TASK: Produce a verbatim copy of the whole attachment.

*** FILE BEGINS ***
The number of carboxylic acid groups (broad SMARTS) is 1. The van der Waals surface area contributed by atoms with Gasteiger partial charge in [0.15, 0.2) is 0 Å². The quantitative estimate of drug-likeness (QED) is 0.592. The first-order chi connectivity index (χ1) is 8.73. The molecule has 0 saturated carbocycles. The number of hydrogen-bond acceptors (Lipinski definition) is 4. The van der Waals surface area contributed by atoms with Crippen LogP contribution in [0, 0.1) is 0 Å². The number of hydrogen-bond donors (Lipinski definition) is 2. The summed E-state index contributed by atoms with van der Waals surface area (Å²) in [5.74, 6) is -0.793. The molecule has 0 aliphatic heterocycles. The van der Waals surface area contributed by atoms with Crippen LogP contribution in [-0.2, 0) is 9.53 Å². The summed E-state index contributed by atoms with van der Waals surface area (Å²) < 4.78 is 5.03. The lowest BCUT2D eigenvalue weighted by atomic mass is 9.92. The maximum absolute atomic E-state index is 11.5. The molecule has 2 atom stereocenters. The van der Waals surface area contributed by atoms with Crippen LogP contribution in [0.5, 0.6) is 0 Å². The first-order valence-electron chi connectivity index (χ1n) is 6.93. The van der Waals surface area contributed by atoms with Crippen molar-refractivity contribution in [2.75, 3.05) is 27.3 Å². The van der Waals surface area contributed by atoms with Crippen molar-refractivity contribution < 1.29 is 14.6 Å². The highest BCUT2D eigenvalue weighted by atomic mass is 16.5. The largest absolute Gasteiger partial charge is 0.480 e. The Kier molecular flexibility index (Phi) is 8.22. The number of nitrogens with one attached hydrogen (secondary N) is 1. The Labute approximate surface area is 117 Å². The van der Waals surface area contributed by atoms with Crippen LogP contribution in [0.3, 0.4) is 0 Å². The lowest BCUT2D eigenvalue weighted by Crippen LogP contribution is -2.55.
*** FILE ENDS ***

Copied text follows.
The number of carboxylic acid groups (broad SMARTS) is 1. The van der Waals surface area contributed by atoms with Gasteiger partial charge in [0.15, 0.2) is 0 Å². The quantitative estimate of drug-likeness (QED) is 0.592. The first-order chi connectivity index (χ1) is 8.73. The molecule has 0 saturated carbocycles. The number of hydrogen-bond acceptors (Lipinski definition) is 4. The van der Waals surface area contributed by atoms with Crippen LogP contribution in [0, 0.1) is 0 Å². The number of hydrogen-bond donors (Lipinski definition) is 2. The summed E-state index contributed by atoms with van der Waals surface area (Å²) in [5.74, 6) is -0.793. The molecule has 0 aliphatic heterocycles. The van der Waals surface area contributed by atoms with Crippen LogP contribution in [-0.2, 0) is 9.53 Å². The summed E-state index contributed by atoms with van der Waals surface area (Å²) < 4.78 is 5.03. The lowest BCUT2D eigenvalue weighted by atomic mass is 9.92. The maximum absolute atomic E-state index is 11.5. The molecule has 2 atom stereocenters. The van der Waals surface area contributed by atoms with Crippen LogP contribution in [0.5, 0.6) is 0 Å². The first-order valence-electron chi connectivity index (χ1n) is 6.93. The van der Waals surface area contributed by atoms with Crippen molar-refractivity contribution in [2.75, 3.05) is 27.3 Å². The van der Waals surface area contributed by atoms with Crippen molar-refractivity contribution < 1.29 is 14.6 Å². The highest BCUT2D eigenvalue weighted by atomic mass is 16.5. The largest absolute Gasteiger partial charge is 0.480 e. The Kier molecular flexibility index (Phi) is 8.22. The number of nitrogens with one attached hydrogen (secondary N) is 1. The Labute approximate surface area is 117 Å². The van der Waals surface area contributed by atoms with Crippen LogP contribution in [0.3, 0.4) is 0 Å². The lowest BCUT2D eigenvalue weighted by Crippen LogP contribution is -2.55.